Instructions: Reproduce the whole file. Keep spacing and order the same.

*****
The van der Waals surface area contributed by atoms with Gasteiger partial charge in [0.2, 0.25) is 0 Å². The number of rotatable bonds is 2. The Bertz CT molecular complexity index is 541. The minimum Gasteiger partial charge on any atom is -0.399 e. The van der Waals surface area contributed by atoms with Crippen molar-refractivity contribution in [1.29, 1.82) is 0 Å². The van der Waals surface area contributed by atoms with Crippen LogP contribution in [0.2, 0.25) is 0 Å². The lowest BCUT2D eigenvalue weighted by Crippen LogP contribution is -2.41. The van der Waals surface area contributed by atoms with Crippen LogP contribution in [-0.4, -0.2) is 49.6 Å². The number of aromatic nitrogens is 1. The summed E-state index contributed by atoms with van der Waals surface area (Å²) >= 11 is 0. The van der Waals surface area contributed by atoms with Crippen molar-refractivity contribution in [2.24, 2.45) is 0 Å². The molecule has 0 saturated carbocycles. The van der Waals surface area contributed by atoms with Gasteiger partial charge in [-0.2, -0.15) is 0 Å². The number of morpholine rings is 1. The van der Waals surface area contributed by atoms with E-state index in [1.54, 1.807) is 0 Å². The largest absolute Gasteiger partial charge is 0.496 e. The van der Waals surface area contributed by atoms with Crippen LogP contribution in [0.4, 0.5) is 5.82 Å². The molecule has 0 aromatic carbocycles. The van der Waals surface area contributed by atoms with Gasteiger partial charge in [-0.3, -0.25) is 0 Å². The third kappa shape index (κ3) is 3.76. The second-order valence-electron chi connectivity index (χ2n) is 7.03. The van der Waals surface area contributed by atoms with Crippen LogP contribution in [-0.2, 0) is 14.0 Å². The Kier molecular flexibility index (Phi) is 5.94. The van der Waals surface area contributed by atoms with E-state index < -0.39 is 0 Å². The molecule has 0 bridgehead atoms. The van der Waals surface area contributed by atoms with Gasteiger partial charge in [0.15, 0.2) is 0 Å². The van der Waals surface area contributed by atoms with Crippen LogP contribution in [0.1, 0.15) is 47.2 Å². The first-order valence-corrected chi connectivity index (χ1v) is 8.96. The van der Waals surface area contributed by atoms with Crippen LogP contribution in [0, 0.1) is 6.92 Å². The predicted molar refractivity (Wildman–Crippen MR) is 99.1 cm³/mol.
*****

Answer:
The van der Waals surface area contributed by atoms with Gasteiger partial charge in [0.2, 0.25) is 0 Å². The number of rotatable bonds is 2. The Bertz CT molecular complexity index is 541. The minimum Gasteiger partial charge on any atom is -0.399 e. The van der Waals surface area contributed by atoms with Crippen molar-refractivity contribution in [1.29, 1.82) is 0 Å². The van der Waals surface area contributed by atoms with Crippen LogP contribution in [0.2, 0.25) is 0 Å². The lowest BCUT2D eigenvalue weighted by Crippen LogP contribution is -2.41. The van der Waals surface area contributed by atoms with Crippen LogP contribution in [-0.4, -0.2) is 49.6 Å². The number of aromatic nitrogens is 1. The summed E-state index contributed by atoms with van der Waals surface area (Å²) >= 11 is 0. The van der Waals surface area contributed by atoms with Crippen molar-refractivity contribution in [2.24, 2.45) is 0 Å². The molecule has 0 saturated carbocycles. The van der Waals surface area contributed by atoms with Gasteiger partial charge in [-0.2, -0.15) is 0 Å². The number of morpholine rings is 1. The van der Waals surface area contributed by atoms with E-state index in [1.54, 1.807) is 0 Å². The largest absolute Gasteiger partial charge is 0.496 e. The van der Waals surface area contributed by atoms with Crippen LogP contribution in [0.4, 0.5) is 5.82 Å². The molecule has 0 aromatic carbocycles. The van der Waals surface area contributed by atoms with Gasteiger partial charge in [-0.3, -0.25) is 0 Å². The third kappa shape index (κ3) is 3.76. The second-order valence-electron chi connectivity index (χ2n) is 7.03. The van der Waals surface area contributed by atoms with Crippen LogP contribution in [-0.2, 0) is 14.0 Å². The Kier molecular flexibility index (Phi) is 5.94. The van der Waals surface area contributed by atoms with E-state index < -0.39 is 0 Å². The molecule has 0 bridgehead atoms. The van der Waals surface area contributed by atoms with Gasteiger partial charge in [0.15, 0.2) is 0 Å². The van der Waals surface area contributed by atoms with Crippen LogP contribution in [0.1, 0.15) is 47.2 Å². The first-order valence-corrected chi connectivity index (χ1v) is 8.96. The van der Waals surface area contributed by atoms with Crippen LogP contribution in [0, 0.1) is 6.92 Å². The predicted molar refractivity (Wildman–Crippen MR) is 99.1 cm³/mol.